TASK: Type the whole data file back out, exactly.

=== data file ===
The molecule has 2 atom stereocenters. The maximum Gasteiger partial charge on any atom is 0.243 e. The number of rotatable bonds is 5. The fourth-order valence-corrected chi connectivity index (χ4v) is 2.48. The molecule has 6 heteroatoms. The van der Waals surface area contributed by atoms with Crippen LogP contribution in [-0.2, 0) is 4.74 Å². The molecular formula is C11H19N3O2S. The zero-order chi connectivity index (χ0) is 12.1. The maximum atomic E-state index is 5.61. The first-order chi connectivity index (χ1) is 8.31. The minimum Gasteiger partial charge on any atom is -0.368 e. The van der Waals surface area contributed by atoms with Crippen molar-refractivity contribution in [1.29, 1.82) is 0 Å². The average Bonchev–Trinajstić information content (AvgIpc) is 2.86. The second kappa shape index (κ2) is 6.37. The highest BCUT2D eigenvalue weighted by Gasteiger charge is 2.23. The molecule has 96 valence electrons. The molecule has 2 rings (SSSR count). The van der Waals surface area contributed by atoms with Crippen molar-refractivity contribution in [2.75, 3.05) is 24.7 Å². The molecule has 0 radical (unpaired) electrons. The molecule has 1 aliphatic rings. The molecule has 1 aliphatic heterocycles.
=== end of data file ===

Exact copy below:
The molecule has 2 atom stereocenters. The maximum Gasteiger partial charge on any atom is 0.243 e. The number of rotatable bonds is 5. The fourth-order valence-corrected chi connectivity index (χ4v) is 2.48. The molecule has 6 heteroatoms. The van der Waals surface area contributed by atoms with Crippen LogP contribution in [-0.2, 0) is 4.74 Å². The molecular formula is C11H19N3O2S. The zero-order chi connectivity index (χ0) is 12.1. The maximum atomic E-state index is 5.61. The first-order chi connectivity index (χ1) is 8.31. The minimum Gasteiger partial charge on any atom is -0.368 e. The van der Waals surface area contributed by atoms with Crippen molar-refractivity contribution in [1.29, 1.82) is 0 Å². The average Bonchev–Trinajstić information content (AvgIpc) is 2.86. The second kappa shape index (κ2) is 6.37. The highest BCUT2D eigenvalue weighted by Gasteiger charge is 2.23. The molecule has 96 valence electrons. The molecule has 2 rings (SSSR count). The van der Waals surface area contributed by atoms with Crippen molar-refractivity contribution in [2.75, 3.05) is 24.7 Å². The molecule has 0 radical (unpaired) electrons. The molecule has 1 aliphatic rings. The molecule has 1 aliphatic heterocycles.